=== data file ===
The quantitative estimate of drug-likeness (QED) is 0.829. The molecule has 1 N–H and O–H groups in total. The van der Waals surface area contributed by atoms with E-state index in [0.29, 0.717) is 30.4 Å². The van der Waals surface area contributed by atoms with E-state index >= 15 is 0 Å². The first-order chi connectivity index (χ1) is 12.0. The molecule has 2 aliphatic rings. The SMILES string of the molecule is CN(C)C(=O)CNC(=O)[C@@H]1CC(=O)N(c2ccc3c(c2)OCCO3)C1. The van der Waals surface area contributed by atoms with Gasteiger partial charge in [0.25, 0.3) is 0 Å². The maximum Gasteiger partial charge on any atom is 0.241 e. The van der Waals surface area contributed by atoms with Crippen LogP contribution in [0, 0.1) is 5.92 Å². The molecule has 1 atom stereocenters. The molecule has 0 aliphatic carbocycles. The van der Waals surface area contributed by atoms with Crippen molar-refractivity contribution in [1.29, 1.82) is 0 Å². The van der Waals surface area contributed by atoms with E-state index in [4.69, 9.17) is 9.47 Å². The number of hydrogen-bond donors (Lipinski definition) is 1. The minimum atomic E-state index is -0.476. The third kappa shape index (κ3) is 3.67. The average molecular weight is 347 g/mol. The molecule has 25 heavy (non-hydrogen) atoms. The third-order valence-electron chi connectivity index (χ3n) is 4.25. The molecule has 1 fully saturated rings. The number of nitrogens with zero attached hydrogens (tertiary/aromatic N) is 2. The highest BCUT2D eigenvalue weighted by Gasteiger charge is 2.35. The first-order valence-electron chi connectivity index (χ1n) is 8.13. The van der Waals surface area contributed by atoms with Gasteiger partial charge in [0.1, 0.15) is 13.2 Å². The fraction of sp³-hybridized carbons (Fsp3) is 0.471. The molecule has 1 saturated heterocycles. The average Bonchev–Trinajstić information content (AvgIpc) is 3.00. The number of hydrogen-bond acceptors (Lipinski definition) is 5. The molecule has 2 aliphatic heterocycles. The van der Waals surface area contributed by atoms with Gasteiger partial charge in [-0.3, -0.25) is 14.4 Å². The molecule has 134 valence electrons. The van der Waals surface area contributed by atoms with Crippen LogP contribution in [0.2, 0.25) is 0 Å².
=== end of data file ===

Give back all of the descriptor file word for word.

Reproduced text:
The quantitative estimate of drug-likeness (QED) is 0.829. The molecule has 1 N–H and O–H groups in total. The van der Waals surface area contributed by atoms with E-state index in [0.29, 0.717) is 30.4 Å². The van der Waals surface area contributed by atoms with E-state index >= 15 is 0 Å². The first-order chi connectivity index (χ1) is 12.0. The molecule has 2 aliphatic rings. The SMILES string of the molecule is CN(C)C(=O)CNC(=O)[C@@H]1CC(=O)N(c2ccc3c(c2)OCCO3)C1. The van der Waals surface area contributed by atoms with Gasteiger partial charge in [0.25, 0.3) is 0 Å². The maximum Gasteiger partial charge on any atom is 0.241 e. The van der Waals surface area contributed by atoms with Crippen LogP contribution in [0, 0.1) is 5.92 Å². The molecule has 1 atom stereocenters. The molecule has 0 aliphatic carbocycles. The van der Waals surface area contributed by atoms with Crippen molar-refractivity contribution in [1.29, 1.82) is 0 Å². The van der Waals surface area contributed by atoms with E-state index in [4.69, 9.17) is 9.47 Å². The number of hydrogen-bond donors (Lipinski definition) is 1. The minimum atomic E-state index is -0.476. The third kappa shape index (κ3) is 3.67. The average molecular weight is 347 g/mol. The molecule has 25 heavy (non-hydrogen) atoms. The third-order valence-electron chi connectivity index (χ3n) is 4.25. The molecule has 1 fully saturated rings. The number of nitrogens with zero attached hydrogens (tertiary/aromatic N) is 2. The highest BCUT2D eigenvalue weighted by Gasteiger charge is 2.35. The first-order valence-electron chi connectivity index (χ1n) is 8.13. The van der Waals surface area contributed by atoms with Gasteiger partial charge in [0.1, 0.15) is 13.2 Å². The fraction of sp³-hybridized carbons (Fsp3) is 0.471. The molecule has 1 saturated heterocycles. The average Bonchev–Trinajstić information content (AvgIpc) is 3.00. The number of hydrogen-bond acceptors (Lipinski definition) is 5. The molecule has 2 aliphatic heterocycles. The van der Waals surface area contributed by atoms with Gasteiger partial charge in [-0.3, -0.25) is 14.4 Å². The molecule has 134 valence electrons. The van der Waals surface area contributed by atoms with Crippen LogP contribution in [0.2, 0.25) is 0 Å².